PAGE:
The medical team at Renji Hospital with the family from Malaysia.

Shanghai surgeons save baby using part of mother's liver

May 27, 2024 Share:


A 20-month-old Malaysian girl had a liver transplant in Shanghai with surgeons using part of her mother's liver to save her life.

The baby had suffered jaundice since birth and had been diagnosed with blockages causing a build-up of bile. Though surgery can improve bile flow, most children end up needing a liver transplant.

She had an operation at just one month old but her condition failed to improve and her symptoms got worse. Experts in Malaysia recommended the family contact Shanghai's Renji Hospital, a world leader in pediatric liver transplants.

The family got in touch with Dr Xia Qiang, the hospital's president. After evaluation, Xia said the girl could have surgery, which should be conducted as soon as possible.

The family appealed for donations through local media and raised enough money in just three days, including a donation from the country's prime minister.

Shanghai surgeons save baby using part of mother's liver

A report in Malaysian media of the prime minister's donation.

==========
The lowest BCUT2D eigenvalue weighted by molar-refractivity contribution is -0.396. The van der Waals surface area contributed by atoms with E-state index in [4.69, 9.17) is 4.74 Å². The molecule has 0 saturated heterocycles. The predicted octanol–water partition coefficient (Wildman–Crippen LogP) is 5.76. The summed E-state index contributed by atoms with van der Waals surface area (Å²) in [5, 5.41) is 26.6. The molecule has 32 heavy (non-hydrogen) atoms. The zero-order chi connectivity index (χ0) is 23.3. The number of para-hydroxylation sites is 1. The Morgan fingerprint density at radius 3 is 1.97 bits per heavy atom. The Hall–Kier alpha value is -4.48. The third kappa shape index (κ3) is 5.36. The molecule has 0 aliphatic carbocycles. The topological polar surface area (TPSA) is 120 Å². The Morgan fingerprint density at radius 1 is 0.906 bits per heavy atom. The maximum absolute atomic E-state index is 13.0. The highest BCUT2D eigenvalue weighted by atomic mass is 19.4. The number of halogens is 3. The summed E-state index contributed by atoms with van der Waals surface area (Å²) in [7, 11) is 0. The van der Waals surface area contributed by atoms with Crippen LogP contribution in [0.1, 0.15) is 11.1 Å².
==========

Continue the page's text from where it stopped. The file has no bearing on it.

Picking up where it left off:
Renji Hospital helped the family make arrangements to travel to Shanghai, including visas.

The surgery on April 26 was a success, with the mother's liver split into two parts, one of which was transplanted into the girl's body.

Both recovered well and the baby was transferred from the ICU to an ordinary ward five days after surgery.

Shanghai surgeons save baby using part of mother's liver

The girl was transferred to an ordinary ward just five days after surgery.

The family are now back home after weeks of treatment and rehabilitation.

Renji is the world's biggest children's liver transplant center and holds the record of the highest number of annual surgeries for 10 consecutive years. Its patients' long-term survival is also among the best in the world.

So far it has carried out over 3,400 pediatric liver transplants with a five-year survival rate of 94 percent. Renji Hospital doctors have been to the University Malaya Medical Centre to guide them through four liver transplant surgeries and help establish a professional medical team for such procedures. The two parties also reached an agreement on international training projects.

As one of the leading hospitals included in the city's international medical tourism scheme, Renji said it welcomes expat patients with its high medical capabilities, strong innovative demands, international service experience and competitive prices. The cost of a pediatric liver transplant in Shanghai is a fifth of that in the United States, hospital officials said.

Shanghai surgeons save baby using part of mother's liver


Author: Cai Wenjun